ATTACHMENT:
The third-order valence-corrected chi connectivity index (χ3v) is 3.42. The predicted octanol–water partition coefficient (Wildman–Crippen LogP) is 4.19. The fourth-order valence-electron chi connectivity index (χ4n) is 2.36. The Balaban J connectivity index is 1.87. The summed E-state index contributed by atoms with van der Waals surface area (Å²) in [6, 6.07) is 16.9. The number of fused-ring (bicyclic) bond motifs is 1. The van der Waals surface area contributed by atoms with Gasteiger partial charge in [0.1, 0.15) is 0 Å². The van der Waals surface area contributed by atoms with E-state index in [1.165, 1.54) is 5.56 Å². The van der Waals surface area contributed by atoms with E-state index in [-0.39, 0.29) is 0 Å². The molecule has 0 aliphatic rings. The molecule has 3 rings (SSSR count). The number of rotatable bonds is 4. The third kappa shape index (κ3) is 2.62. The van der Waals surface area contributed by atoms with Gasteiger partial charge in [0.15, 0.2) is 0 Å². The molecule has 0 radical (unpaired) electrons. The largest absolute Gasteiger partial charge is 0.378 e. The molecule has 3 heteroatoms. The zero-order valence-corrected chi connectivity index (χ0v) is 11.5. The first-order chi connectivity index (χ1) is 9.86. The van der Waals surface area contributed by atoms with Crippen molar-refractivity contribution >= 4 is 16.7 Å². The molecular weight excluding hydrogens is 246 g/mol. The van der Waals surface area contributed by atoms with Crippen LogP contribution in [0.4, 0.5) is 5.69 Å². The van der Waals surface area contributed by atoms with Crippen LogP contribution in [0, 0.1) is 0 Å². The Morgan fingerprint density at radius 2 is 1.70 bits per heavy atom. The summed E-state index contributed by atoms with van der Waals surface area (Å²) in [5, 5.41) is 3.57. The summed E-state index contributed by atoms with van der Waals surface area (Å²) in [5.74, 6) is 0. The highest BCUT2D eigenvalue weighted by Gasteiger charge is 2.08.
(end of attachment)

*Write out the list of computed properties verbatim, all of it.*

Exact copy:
The third-order valence-corrected chi connectivity index (χ3v) is 3.42. The predicted octanol–water partition coefficient (Wildman–Crippen LogP) is 4.19. The fourth-order valence-electron chi connectivity index (χ4n) is 2.36. The Balaban J connectivity index is 1.87. The summed E-state index contributed by atoms with van der Waals surface area (Å²) in [6, 6.07) is 16.9. The number of fused-ring (bicyclic) bond motifs is 1. The van der Waals surface area contributed by atoms with Gasteiger partial charge in [0.1, 0.15) is 0 Å². The van der Waals surface area contributed by atoms with E-state index in [1.165, 1.54) is 5.56 Å². The van der Waals surface area contributed by atoms with E-state index in [-0.39, 0.29) is 0 Å². The molecule has 0 aliphatic rings. The molecule has 3 rings (SSSR count). The number of rotatable bonds is 4. The third kappa shape index (κ3) is 2.62. The van der Waals surface area contributed by atoms with Gasteiger partial charge in [0.15, 0.2) is 0 Å². The molecule has 0 radical (unpaired) electrons. The largest absolute Gasteiger partial charge is 0.378 e. The molecule has 3 heteroatoms. The zero-order valence-corrected chi connectivity index (χ0v) is 11.5. The first-order chi connectivity index (χ1) is 9.86. The van der Waals surface area contributed by atoms with Crippen molar-refractivity contribution >= 4 is 16.7 Å². The molecular weight excluding hydrogens is 246 g/mol. The van der Waals surface area contributed by atoms with Crippen LogP contribution in [0.4, 0.5) is 5.69 Å². The van der Waals surface area contributed by atoms with Crippen LogP contribution in [0, 0.1) is 0 Å². The Morgan fingerprint density at radius 2 is 1.70 bits per heavy atom. The summed E-state index contributed by atoms with van der Waals surface area (Å²) in [5, 5.41) is 3.57. The summed E-state index contributed by atoms with van der Waals surface area (Å²) in [5.74, 6) is 0. The highest BCUT2D eigenvalue weighted by Gasteiger charge is 2.08.